Muslim Brotherhood members also threw firebombs at Mar Gergiss church in Sohag, a city with a large community of Coptic Christians who represents up to 10 percent of Egypt’s 84 million people, causing it to burn down.
Protesters threw molotov cocktails at the Bon Pasteur Catholic Church and Monastery in Suez, setting it ablaze and breaking windows.
Clashes raged for most of the day around the main camp near Cairo’s Rabaa al-Adawiya mosque. By evening the security forces had finally seized full control of the site, and were allowing surviving protesters to leave.
But several Muslim Brotherhood leaders were reportedly detained, including Essam El-Erian.
Most of the dead are thought to be Morsi supporters, but members of the security forces were also killed.
Hours after the operation began, Egyptian government spokemen said they had cleared the smaller of two encampments at Nahda Square near Cairo University. But protesters at the larger camp around the Rabaa al-Adawiya mosque in the northeastern suburb of Nasr City remained defiant but seemed to be under siege by vastly superior forces seeking to uproot them, deploying armored vehicles, bulldozers, tear gas, snipers and helicopters in a sustained and bloody operation that seemed to surprise some protesters with its ferocity.
While Egyptians broadly consider Mr. Mubarak’s autocracy to have been fundamentally illegitimate, Mr. Morsi is now under investigation for his own escape from political imprisonment and his work in the Islamist political opposition that helped to topple Mr. Mubarak in 2011.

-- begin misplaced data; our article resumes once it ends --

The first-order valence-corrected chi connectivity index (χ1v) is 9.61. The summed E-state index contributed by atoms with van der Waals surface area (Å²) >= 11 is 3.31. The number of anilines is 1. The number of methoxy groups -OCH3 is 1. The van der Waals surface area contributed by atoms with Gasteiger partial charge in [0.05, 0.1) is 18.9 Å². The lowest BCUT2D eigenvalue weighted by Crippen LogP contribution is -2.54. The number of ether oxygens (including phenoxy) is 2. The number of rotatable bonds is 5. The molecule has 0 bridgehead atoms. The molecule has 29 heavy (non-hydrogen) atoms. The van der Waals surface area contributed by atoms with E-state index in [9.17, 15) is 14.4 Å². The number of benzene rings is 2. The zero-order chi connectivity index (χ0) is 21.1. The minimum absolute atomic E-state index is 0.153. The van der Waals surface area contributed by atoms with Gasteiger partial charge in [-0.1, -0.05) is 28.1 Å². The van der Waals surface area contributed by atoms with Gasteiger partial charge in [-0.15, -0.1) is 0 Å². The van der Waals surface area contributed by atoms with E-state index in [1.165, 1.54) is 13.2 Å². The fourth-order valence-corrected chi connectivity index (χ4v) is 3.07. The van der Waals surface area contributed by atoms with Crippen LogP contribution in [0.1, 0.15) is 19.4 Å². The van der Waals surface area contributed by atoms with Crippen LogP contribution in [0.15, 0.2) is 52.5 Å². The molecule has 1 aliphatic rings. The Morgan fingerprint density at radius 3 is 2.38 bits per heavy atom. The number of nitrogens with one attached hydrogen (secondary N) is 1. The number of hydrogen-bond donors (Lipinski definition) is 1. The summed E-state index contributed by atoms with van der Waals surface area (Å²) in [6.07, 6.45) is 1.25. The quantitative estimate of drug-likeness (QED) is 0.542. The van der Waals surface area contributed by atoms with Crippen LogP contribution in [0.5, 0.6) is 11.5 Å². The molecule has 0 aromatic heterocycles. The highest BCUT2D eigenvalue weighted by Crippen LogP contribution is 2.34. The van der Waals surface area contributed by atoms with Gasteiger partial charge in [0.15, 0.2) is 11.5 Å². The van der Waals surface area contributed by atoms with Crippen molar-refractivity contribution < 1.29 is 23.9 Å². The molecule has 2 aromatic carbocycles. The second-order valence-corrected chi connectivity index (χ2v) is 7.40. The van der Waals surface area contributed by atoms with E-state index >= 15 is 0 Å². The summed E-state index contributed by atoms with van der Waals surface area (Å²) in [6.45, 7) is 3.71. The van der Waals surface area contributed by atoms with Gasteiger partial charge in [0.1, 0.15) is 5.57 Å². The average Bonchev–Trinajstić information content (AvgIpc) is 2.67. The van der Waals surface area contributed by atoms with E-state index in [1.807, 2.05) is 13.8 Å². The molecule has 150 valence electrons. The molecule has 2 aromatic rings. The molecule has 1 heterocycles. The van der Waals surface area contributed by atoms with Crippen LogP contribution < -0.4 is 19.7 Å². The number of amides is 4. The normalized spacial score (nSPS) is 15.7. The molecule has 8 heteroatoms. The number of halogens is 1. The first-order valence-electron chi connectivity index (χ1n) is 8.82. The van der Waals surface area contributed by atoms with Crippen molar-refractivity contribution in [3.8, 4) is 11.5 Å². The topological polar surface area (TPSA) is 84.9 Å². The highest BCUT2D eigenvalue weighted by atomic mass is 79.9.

Mr. Morsi is being held at an undisclosed location. The military authorities have taken steps toward his criminal prosecution on charges relating to his activities during the revolution that ousted his predecessor, Hosni Mubarak.
Shadi Hamid, director of research for the Brookings Doha Center in Qatar, said, “Liberals see the Muslim Brotherhood as a fundamental threat to all they hold dear, and that takes precedent above all else.”
“This hatred of the Muslim Brotherhood by many liberals has become so visceral, it is hard to understand from the outside. It is so intense that they would support a forced dispersal of the protests, even if it involves the killing of unarmed civilians,” Hamid added.
James Traub, a fellow at the Center on International Cooperation, wrote in Foreign Policy magazine, “Perhaps we in the West were confused by the word ‘liberal,’ which we associate with a tolerant and dispassionate attitude towards difference. . . . When the stakes feel truly dire, as they do in Egypt, liberalism itself can become a form of zealotry.”
ANNOUNCED EQUIPMENT PRICE CONTRACTOR CITY STATE
Oct. 2009 24 F-16 fighter aircraft $3.2 billion Lockheed Martin Fort Worth TX
July 2011 125 M1A1 Abrams tanks $1.3 billion General Dynamics; Honeywell; Allison Transmission MI / AZ / IN
Oct. 2003 Co-production M1A1 Abrams tanks $920 million General Dynamics Sterling Heights MI
Sept. 2007 125 M1A1 Abrams tanks $889 million General Dynamics Sterling Heights MI